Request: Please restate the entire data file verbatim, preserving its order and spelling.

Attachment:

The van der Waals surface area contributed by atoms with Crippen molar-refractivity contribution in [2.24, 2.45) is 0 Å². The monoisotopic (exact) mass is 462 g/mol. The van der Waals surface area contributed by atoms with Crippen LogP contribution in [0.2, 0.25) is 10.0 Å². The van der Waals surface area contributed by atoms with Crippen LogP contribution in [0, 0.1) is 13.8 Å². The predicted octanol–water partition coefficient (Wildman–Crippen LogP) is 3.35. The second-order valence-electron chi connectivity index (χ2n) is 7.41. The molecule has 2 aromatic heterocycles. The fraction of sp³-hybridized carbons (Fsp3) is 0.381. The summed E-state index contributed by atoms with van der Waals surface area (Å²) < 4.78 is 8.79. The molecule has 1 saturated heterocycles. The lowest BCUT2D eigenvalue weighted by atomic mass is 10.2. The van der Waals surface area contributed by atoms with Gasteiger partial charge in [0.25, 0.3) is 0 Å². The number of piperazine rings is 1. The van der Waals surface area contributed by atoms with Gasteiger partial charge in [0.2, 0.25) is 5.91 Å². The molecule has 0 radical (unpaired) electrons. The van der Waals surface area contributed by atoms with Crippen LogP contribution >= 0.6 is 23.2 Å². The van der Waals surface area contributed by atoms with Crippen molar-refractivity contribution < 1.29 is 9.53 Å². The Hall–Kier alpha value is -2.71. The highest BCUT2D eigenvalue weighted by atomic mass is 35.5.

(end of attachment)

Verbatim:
The van der Waals surface area contributed by atoms with Crippen molar-refractivity contribution in [2.24, 2.45) is 0 Å². The monoisotopic (exact) mass is 462 g/mol. The van der Waals surface area contributed by atoms with Crippen LogP contribution in [0.2, 0.25) is 10.0 Å². The van der Waals surface area contributed by atoms with Crippen LogP contribution in [0, 0.1) is 13.8 Å². The predicted octanol–water partition coefficient (Wildman–Crippen LogP) is 3.35. The second-order valence-electron chi connectivity index (χ2n) is 7.41. The molecule has 2 aromatic heterocycles. The fraction of sp³-hybridized carbons (Fsp3) is 0.381. The summed E-state index contributed by atoms with van der Waals surface area (Å²) < 4.78 is 8.79. The molecule has 1 saturated heterocycles. The lowest BCUT2D eigenvalue weighted by atomic mass is 10.2. The van der Waals surface area contributed by atoms with Gasteiger partial charge in [0.25, 0.3) is 0 Å². The number of piperazine rings is 1. The van der Waals surface area contributed by atoms with Gasteiger partial charge in [0.2, 0.25) is 5.91 Å². The molecule has 0 radical (unpaired) electrons. The van der Waals surface area contributed by atoms with Crippen LogP contribution >= 0.6 is 23.2 Å². The van der Waals surface area contributed by atoms with Crippen molar-refractivity contribution < 1.29 is 9.53 Å². The Hall–Kier alpha value is -2.71. The highest BCUT2D eigenvalue weighted by atomic mass is 35.5.